Mastering the Art of Predictive Maintenance: A Game-Changer for Automated Robotics

January 16, 2024
Robotics arm on factory floor

It wasn’t that long ago that performing regular preventative maintenance was the best and only way of ensuring a fleet of expensive industrial robotics remained in good operating condition. Fortunately, this is no longer the case, thanks in part to the integration of AI technologies and data analytics.


As a manufacturer, it is imperative that unscheduled downtime is kept to the absolute minimum. As equipment becomes more complex and operations scale, the predictive maintenance approach to managing assets will not only be the norm of industrial manufacturing, but it will also represent the gold standard.


In this article, we’ll define robotic predictive maintenance and explore the many benefits and advantages therein.


What is Robotic Predictive Maintenance?


As much as the idea has been embedded in lore and pop culture, there is no mystical crystal ball capable of telling us the future. But where mythological clairvoyance has failed, science – particularly artificial intelligence and machine learning – has delivered the next best thing: predictive analytics. 


Robotics has certainly revolutionized the industrial and manufacturing sectors, but the technology can be a bit of a double-edged sword; the more automated equipment in use, the more preventative maintenance needs to be scheduled to keep production on point. Traditionally, the strategy has been to perform maintenance on equipment at regular intervals, usually based on the number of operating hours or units produced of a given machine. This approach works reasonably well as it does prolong the life of the equipment, though it does leave significant room for improvement. For example, if an articulated robot receives preventative maintenance every 5,000 hours of operation, how would technicians know of a problem developing at 7,000 hours? If the machine isn’t scheduled to be serviced for another 3,000 operating hours, how likely is it that the problem transforms into a much larger and costlier issue?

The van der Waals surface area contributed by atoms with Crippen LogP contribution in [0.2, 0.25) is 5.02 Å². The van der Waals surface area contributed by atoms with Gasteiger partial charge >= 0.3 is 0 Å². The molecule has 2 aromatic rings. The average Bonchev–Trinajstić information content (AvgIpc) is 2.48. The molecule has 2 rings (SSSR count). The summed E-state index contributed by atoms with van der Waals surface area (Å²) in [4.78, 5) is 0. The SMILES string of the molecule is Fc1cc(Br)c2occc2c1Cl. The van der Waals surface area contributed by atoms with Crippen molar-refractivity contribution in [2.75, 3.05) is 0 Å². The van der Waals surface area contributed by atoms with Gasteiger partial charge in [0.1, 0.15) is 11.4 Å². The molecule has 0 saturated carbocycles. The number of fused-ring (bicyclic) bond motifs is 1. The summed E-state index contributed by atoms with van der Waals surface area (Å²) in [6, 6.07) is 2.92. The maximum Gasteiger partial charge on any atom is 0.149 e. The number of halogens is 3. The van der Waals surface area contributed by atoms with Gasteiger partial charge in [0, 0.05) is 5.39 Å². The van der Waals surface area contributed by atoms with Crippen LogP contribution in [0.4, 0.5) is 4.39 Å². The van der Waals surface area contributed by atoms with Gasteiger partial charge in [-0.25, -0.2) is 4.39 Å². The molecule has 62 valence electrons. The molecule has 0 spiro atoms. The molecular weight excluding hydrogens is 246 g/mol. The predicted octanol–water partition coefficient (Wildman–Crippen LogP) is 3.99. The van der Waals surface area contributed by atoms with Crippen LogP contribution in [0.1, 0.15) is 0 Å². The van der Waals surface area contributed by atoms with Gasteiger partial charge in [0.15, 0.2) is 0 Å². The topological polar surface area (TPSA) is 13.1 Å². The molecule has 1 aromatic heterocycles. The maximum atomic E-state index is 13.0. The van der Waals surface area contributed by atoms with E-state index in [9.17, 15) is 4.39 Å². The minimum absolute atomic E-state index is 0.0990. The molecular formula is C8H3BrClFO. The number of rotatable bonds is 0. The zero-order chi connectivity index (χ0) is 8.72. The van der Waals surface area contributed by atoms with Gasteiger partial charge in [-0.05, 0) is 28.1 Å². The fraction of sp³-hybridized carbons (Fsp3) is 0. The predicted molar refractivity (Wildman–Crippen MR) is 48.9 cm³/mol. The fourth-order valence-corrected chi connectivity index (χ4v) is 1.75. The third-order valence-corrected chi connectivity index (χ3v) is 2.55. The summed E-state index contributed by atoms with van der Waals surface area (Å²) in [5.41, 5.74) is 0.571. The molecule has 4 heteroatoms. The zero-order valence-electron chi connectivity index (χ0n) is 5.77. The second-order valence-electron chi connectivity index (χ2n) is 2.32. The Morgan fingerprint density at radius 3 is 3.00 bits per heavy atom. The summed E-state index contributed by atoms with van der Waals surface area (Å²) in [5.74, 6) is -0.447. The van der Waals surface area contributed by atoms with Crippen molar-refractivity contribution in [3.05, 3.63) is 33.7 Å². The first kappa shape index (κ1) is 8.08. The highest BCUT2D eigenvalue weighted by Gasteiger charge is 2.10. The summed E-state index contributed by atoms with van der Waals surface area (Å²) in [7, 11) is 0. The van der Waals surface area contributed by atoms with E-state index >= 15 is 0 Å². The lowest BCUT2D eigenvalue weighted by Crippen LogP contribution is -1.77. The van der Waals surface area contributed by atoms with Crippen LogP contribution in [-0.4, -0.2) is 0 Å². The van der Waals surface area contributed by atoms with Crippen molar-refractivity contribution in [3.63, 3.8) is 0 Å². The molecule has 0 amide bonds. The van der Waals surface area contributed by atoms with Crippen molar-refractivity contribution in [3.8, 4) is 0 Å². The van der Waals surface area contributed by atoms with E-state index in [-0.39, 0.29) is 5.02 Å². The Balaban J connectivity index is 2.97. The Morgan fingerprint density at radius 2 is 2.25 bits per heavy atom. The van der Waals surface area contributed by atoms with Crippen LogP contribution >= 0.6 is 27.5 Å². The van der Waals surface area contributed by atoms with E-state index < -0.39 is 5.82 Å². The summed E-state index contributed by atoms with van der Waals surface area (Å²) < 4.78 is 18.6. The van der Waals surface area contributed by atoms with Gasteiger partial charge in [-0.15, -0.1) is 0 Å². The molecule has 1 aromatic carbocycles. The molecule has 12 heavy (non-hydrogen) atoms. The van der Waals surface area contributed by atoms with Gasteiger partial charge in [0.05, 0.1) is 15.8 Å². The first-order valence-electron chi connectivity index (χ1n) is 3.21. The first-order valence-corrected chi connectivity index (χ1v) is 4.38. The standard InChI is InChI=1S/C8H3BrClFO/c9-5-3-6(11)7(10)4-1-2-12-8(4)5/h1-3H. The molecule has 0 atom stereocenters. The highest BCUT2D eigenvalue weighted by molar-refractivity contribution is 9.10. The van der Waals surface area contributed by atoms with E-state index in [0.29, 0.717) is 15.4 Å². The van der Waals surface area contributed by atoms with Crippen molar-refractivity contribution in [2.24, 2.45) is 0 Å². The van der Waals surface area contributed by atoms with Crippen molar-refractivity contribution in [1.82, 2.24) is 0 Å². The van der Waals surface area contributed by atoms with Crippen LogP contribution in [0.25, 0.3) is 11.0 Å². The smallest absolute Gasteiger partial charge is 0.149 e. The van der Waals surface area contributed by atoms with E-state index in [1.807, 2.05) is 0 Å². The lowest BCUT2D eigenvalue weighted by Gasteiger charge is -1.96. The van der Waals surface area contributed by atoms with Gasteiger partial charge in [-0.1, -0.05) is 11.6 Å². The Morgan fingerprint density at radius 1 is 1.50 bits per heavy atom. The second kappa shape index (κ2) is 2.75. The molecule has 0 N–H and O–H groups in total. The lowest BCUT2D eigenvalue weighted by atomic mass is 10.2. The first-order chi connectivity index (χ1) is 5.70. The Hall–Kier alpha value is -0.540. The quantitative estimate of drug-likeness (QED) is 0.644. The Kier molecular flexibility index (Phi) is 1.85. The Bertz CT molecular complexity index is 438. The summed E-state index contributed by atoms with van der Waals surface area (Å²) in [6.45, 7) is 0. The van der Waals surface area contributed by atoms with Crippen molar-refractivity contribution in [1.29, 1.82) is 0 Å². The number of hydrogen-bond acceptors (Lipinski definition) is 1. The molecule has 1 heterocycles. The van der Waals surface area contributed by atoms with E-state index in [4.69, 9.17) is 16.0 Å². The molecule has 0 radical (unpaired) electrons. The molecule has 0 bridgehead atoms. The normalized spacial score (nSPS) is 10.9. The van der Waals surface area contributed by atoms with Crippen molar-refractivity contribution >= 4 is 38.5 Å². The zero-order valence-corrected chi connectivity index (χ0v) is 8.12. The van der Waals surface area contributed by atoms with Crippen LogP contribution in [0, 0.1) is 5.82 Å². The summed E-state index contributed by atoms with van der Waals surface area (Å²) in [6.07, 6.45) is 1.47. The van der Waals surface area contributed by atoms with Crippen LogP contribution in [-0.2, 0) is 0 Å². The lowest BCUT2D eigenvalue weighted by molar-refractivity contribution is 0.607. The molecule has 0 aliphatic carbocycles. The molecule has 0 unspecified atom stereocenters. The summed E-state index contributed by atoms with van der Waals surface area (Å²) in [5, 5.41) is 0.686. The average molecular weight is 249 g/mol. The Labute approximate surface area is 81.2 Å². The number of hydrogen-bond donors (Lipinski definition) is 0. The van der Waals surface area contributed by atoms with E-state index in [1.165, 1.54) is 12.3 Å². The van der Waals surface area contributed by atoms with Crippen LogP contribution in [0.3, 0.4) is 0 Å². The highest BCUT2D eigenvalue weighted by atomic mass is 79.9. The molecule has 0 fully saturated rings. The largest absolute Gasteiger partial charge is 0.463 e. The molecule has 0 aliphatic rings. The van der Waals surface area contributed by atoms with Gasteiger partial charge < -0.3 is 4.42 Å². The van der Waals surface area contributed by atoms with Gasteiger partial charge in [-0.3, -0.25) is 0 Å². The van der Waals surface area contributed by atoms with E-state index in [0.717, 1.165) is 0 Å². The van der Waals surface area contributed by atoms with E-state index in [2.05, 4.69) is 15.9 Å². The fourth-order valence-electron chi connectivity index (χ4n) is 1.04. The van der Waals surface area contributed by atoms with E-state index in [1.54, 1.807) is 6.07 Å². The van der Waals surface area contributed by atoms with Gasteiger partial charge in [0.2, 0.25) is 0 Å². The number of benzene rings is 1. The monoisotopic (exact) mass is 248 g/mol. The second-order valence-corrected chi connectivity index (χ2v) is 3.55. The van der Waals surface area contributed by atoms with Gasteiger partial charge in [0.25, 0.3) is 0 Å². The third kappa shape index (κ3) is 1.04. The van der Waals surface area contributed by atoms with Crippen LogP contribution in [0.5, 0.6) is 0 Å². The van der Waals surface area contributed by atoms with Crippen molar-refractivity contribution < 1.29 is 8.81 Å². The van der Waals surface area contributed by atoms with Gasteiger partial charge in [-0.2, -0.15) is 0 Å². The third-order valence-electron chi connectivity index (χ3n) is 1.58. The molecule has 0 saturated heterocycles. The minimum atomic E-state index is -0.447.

Unlike preventative maintenance that relies on a set schedule, predictive maintenance uses data collected from the robotic component itself and leverages advanced algorithms to assess the status of the component in real time. Rather than waiting for the next maintenance date, the articulated robot described above, using predictive maintenance, can predict when a specific maintenance activity should be performed and provide direction on how to resolve the issue.  


The Benefits of Predictive Maintenance


The purest benefit of predictive maintenance is targeted maintenance. This means that rather than having a technician circulating the plant performing regular generalized maintenance on a machine that is otherwise functioning optimally, equipment maintenance can be strategically executed to areas/equipment that data has shown to be problematic or that is in imminent danger of failing. Performing inspections that are unnecessary are both costly and time consuming and may not yield any actionable results. By targeting data-backed issues, a facility will not only save time and money on repair activities, but the cost of substantial future repairs will also be minimized.